Buckley specializes in astrophysical research in high-energy phenomena. His research interests include the origin of cosmic rays, gamma-ray and multiwavelength observations of active galaxies and experimental cosmology.
Professor of Physics
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Buckley awarded $4.9 million to develop gamma ray astronomy mission
James H. Buckley, professor of physics in Arts & Sciences, received a $4.9 million award from NASA to build a demonstration version of a large satellite experiment for gamma-ray astronomy research. Washington University leads the entire effort to develop the instrument, which is planned to launch on a scientific balloon in 2024.
Astrophysicists spot pulsed radiation from Crab Nebula that wasn’t supposed to be there
The VERITAS array of telescopes has detected pulsed gamma rays from the pulsar at the heart of the Crab Nebula that have energies far higher than the common theoretical models can explain. The finding is one of the most exciting in the telescope’s history, according to consortium members at Washington University in St. Louis.
Washington University physicists are closing in on the origin of cosmic rays
Nearly 100 years after the discovery of cosmic rays, a new type of gamma-ray telescope is finally allowing physicists to make images of cosmic-ray nurseries.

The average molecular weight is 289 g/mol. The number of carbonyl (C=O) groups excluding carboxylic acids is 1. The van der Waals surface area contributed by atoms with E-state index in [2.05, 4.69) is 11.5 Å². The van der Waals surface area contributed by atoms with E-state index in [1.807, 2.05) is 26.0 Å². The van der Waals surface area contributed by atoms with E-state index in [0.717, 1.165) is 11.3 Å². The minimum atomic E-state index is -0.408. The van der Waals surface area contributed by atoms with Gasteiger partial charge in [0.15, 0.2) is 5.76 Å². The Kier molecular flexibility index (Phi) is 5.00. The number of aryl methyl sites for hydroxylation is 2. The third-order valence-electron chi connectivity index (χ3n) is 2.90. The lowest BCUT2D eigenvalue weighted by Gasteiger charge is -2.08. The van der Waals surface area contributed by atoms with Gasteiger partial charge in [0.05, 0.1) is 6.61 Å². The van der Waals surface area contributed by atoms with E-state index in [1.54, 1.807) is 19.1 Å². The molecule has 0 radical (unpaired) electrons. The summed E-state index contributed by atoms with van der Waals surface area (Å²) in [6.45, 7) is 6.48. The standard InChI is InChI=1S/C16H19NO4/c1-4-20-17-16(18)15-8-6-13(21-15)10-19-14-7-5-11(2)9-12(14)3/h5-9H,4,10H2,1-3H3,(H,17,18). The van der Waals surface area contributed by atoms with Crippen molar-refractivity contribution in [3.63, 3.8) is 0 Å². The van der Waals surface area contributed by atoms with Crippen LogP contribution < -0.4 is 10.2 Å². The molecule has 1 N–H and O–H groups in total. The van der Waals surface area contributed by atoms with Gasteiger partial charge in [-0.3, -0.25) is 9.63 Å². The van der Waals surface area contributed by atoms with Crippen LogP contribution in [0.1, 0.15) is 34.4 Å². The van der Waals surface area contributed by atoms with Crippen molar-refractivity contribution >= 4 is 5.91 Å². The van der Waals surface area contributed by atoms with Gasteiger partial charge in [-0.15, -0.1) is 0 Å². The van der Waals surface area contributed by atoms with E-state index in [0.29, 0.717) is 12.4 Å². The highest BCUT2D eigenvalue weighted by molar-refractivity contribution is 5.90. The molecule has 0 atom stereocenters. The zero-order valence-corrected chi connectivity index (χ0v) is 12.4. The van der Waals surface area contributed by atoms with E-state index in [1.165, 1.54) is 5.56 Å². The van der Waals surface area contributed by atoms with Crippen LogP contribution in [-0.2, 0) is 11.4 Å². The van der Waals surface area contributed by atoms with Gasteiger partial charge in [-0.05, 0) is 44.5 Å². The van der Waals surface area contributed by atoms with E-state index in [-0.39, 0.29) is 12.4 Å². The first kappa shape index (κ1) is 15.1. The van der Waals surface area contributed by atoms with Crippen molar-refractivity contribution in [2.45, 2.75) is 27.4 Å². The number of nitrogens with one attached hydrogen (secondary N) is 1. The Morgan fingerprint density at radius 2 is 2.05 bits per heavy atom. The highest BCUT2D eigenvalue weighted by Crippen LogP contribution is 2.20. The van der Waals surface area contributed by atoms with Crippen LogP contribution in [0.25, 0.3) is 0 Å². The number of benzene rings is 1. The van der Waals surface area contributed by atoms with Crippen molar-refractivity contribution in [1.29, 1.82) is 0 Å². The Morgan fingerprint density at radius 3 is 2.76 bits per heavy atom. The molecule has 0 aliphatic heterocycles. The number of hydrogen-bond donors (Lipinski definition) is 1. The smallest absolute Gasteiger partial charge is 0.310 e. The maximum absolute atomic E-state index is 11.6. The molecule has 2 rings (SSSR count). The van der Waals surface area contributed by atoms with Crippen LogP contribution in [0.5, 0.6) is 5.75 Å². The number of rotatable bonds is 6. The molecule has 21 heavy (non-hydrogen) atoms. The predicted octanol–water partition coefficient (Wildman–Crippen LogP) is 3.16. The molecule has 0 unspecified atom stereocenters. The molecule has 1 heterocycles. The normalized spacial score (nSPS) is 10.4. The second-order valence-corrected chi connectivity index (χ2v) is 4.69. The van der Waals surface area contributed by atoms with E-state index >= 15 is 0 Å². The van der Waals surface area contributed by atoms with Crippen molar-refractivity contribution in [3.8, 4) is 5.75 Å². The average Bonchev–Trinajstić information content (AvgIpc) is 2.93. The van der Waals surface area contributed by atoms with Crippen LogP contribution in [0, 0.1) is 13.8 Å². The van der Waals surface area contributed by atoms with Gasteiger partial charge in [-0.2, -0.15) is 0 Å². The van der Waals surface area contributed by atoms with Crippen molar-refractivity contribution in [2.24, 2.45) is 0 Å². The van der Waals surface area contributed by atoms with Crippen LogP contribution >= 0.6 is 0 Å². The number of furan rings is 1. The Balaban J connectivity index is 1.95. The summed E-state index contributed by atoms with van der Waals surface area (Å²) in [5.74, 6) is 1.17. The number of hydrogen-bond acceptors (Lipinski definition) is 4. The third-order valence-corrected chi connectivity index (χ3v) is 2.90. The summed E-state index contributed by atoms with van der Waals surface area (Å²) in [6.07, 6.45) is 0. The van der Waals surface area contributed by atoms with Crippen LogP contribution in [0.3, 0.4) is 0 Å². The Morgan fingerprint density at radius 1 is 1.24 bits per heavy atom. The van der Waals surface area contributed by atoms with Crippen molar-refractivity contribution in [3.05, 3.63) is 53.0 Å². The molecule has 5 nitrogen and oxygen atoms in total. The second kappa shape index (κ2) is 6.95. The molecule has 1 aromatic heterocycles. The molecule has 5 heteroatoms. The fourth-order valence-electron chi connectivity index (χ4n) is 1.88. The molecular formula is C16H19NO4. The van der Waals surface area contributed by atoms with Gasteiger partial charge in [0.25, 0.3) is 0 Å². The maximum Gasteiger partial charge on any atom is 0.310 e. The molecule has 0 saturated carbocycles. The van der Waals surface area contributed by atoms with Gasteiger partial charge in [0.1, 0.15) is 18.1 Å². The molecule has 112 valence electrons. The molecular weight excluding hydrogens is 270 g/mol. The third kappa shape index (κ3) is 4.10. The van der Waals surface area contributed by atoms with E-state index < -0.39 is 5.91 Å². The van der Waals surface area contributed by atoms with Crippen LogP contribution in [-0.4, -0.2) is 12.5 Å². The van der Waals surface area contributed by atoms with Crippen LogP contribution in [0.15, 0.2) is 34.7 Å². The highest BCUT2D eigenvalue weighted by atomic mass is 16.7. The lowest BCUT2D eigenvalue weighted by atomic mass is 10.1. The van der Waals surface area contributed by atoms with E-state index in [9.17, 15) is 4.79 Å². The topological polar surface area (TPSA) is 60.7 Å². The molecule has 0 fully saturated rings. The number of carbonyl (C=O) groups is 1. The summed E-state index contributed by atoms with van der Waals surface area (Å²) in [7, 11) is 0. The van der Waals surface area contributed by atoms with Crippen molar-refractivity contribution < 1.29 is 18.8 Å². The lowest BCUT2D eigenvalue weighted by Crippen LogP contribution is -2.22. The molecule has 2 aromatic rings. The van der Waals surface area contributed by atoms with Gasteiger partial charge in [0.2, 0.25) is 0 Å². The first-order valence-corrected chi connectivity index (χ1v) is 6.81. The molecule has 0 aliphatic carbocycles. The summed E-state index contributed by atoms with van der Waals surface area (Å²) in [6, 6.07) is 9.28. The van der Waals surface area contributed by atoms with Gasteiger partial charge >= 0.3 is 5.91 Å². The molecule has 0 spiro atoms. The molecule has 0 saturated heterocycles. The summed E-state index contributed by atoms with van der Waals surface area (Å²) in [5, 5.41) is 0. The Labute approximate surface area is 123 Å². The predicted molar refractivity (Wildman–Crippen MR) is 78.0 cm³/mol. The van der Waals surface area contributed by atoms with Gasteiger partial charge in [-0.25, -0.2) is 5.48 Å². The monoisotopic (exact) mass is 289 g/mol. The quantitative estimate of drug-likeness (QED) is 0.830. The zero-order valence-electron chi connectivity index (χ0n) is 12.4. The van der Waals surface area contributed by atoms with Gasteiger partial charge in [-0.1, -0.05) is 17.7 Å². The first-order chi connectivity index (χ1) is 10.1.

Physicists help find gamma rays from black hole
An international collaboration of scientists discovers an outburst of very-high-energy gamma radiation from the giant radio galaxy Messier 87, accompanied by a strong rise of the radio flux measured from the direct vicinity of its supermassive black hole. The findings shed new light on the understanding of gamma rays in black holes.
Pinpointing origin of gamma rays from a supermassive black hole
An international collaboration of 390 scientists reports the discovery of an outburst of very-high-energy gamma radiation from the giant radio galaxy Messier 87 (M 87), accompanied by a strong rise of the radio flux measured from the direct vicinity of its supermassive black hole. The combined results give first experimental evidence that particles are accelerated to extremely high energies in the immediate vicinity of a supermassive black hole and then emit the observed gamma rays. The gamma rays have energies a trillion times higher than the energy of visible light. Washington University in St. Louis physicists helped coordinate this cooperative project, the results of which appear in the July 2 Science Express, the advance online publication of the journal Science.